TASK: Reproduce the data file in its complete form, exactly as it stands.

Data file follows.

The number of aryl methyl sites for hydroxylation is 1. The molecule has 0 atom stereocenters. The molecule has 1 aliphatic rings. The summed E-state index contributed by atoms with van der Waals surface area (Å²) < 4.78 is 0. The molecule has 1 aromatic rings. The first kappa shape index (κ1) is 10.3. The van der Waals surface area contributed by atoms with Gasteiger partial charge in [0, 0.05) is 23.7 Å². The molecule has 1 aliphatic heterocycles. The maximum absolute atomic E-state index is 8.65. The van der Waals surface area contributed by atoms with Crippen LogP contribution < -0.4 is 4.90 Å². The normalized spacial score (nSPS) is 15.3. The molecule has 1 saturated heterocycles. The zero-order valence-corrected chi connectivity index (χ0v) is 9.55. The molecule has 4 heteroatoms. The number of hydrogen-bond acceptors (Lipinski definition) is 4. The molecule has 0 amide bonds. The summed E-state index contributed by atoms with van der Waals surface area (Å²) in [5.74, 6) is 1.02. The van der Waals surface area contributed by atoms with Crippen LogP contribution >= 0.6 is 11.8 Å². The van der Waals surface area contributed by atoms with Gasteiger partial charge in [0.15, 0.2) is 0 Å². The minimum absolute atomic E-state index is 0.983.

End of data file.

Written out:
The number of aryl methyl sites for hydroxylation is 1. The molecule has 0 atom stereocenters. The molecule has 1 aliphatic rings. The summed E-state index contributed by atoms with van der Waals surface area (Å²) < 4.78 is 0. The molecule has 1 aromatic rings. The first kappa shape index (κ1) is 10.3. The van der Waals surface area contributed by atoms with Gasteiger partial charge in [0, 0.05) is 23.7 Å². The molecule has 1 aliphatic heterocycles. The maximum absolute atomic E-state index is 8.65. The van der Waals surface area contributed by atoms with Crippen LogP contribution < -0.4 is 4.90 Å². The normalized spacial score (nSPS) is 15.3. The molecule has 1 saturated heterocycles. The zero-order valence-corrected chi connectivity index (χ0v) is 9.55. The molecule has 4 heteroatoms. The number of hydrogen-bond acceptors (Lipinski definition) is 4. The molecule has 0 amide bonds. The summed E-state index contributed by atoms with van der Waals surface area (Å²) in [5.74, 6) is 1.02. The van der Waals surface area contributed by atoms with Crippen LogP contribution >= 0.6 is 11.8 Å². The van der Waals surface area contributed by atoms with Gasteiger partial charge in [0.15, 0.2) is 0 Å². The minimum absolute atomic E-state index is 0.983.